Stockholm (HedgeNordic) – Harvard University is set to allocate billions of dollars to the hedge fund sector, defying trends both internally and externally, according to Nir Kaissar, founder of Unison Advisors, in a comment for Bloomberg. Harvard, an example of the “endowment model” of investing, allocated 14% of its portfolio to hedge fund strategies in 2016, according to the Harvard Management Company, which oversees its $35.7 billion endowment.
The endowment’s new chief executive, Nirmal Narvekar (formerly of Columbia University’s endowment), has pledged to change Harvard’s model, which previously managed its hedge fund strategies internally due to the $5 billion in has tied up investments. However, it has been outpaced by the competition at Yale and Columbia Universities, which stuck to the traditional model of employing the best hedge funds nation-wide.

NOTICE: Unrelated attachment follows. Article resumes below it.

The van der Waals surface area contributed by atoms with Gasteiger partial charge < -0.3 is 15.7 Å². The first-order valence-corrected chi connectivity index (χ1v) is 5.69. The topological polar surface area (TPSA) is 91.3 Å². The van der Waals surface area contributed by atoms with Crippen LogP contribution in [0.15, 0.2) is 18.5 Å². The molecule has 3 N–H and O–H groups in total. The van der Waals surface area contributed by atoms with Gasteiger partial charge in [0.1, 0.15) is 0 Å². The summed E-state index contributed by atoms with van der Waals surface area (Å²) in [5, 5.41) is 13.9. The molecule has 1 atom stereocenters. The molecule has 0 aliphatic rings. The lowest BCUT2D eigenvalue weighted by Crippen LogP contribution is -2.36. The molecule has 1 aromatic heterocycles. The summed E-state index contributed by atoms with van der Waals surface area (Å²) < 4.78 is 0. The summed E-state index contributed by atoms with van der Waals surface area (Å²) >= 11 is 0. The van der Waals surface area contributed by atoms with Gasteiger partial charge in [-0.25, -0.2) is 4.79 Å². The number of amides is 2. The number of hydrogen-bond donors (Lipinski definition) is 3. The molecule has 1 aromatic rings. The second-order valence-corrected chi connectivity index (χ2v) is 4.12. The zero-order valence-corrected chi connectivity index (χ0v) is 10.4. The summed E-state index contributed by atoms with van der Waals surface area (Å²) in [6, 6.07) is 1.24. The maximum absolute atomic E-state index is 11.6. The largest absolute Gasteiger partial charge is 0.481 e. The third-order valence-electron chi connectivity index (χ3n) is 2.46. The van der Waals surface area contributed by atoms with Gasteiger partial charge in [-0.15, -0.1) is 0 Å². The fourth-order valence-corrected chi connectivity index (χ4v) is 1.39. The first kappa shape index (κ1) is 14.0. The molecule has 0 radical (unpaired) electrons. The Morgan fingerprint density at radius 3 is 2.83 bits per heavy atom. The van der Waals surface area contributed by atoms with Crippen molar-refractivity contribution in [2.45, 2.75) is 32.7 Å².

Mr Narvekar now plans to eliminate Harvard’s internally run hedge fund strategies by the end of the 2017 fiscal year, says Mr Kaissar. Harvard will thereby have access to any hedge fund it wants, with Mr Narvekar set to try to repeat his success at Columbia. The shot in the arm for Harvard comes at a difficult time for the industry, with returns stuck at around 3.5% annually for the past decade, by comparison with the halcyon days between 1990 and 2006 that saw industry returns of 14% annually according to the HFRI Fund Weighted Composite Index.
The HFRI Fund Weighted Composite Index — an equal-weighted index of hedge funds — returned 14 percent annually from 1990 to 2006 (the earliest year for which returns are available). But since then the HFRI index has returned just 3.4 percent annually through 2016.
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